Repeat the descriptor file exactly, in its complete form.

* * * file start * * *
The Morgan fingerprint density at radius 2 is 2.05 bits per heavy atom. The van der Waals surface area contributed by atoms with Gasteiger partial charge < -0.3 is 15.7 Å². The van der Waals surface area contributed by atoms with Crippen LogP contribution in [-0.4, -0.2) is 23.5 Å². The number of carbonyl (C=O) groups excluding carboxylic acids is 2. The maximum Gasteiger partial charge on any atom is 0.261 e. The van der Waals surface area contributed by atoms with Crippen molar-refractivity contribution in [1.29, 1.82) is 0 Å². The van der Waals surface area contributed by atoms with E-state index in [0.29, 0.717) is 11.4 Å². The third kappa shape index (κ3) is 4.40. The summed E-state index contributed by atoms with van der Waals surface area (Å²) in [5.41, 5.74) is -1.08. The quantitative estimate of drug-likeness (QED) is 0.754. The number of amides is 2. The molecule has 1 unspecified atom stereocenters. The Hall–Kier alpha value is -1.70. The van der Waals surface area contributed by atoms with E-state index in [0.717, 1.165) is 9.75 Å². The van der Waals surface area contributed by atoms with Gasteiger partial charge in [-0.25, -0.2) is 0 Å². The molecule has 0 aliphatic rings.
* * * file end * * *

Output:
The Morgan fingerprint density at radius 2 is 2.05 bits per heavy atom. The van der Waals surface area contributed by atoms with Gasteiger partial charge < -0.3 is 15.7 Å². The van der Waals surface area contributed by atoms with Crippen LogP contribution in [-0.4, -0.2) is 23.5 Å². The number of carbonyl (C=O) groups excluding carboxylic acids is 2. The maximum Gasteiger partial charge on any atom is 0.261 e. The van der Waals surface area contributed by atoms with Crippen molar-refractivity contribution in [1.29, 1.82) is 0 Å². The van der Waals surface area contributed by atoms with E-state index in [0.29, 0.717) is 11.4 Å². The third kappa shape index (κ3) is 4.40. The summed E-state index contributed by atoms with van der Waals surface area (Å²) in [5.41, 5.74) is -1.08. The quantitative estimate of drug-likeness (QED) is 0.754. The number of amides is 2. The molecule has 1 unspecified atom stereocenters. The Hall–Kier alpha value is -1.70. The van der Waals surface area contributed by atoms with E-state index in [0.717, 1.165) is 9.75 Å². The van der Waals surface area contributed by atoms with Gasteiger partial charge in [-0.25, -0.2) is 0 Å². The molecule has 0 aliphatic rings.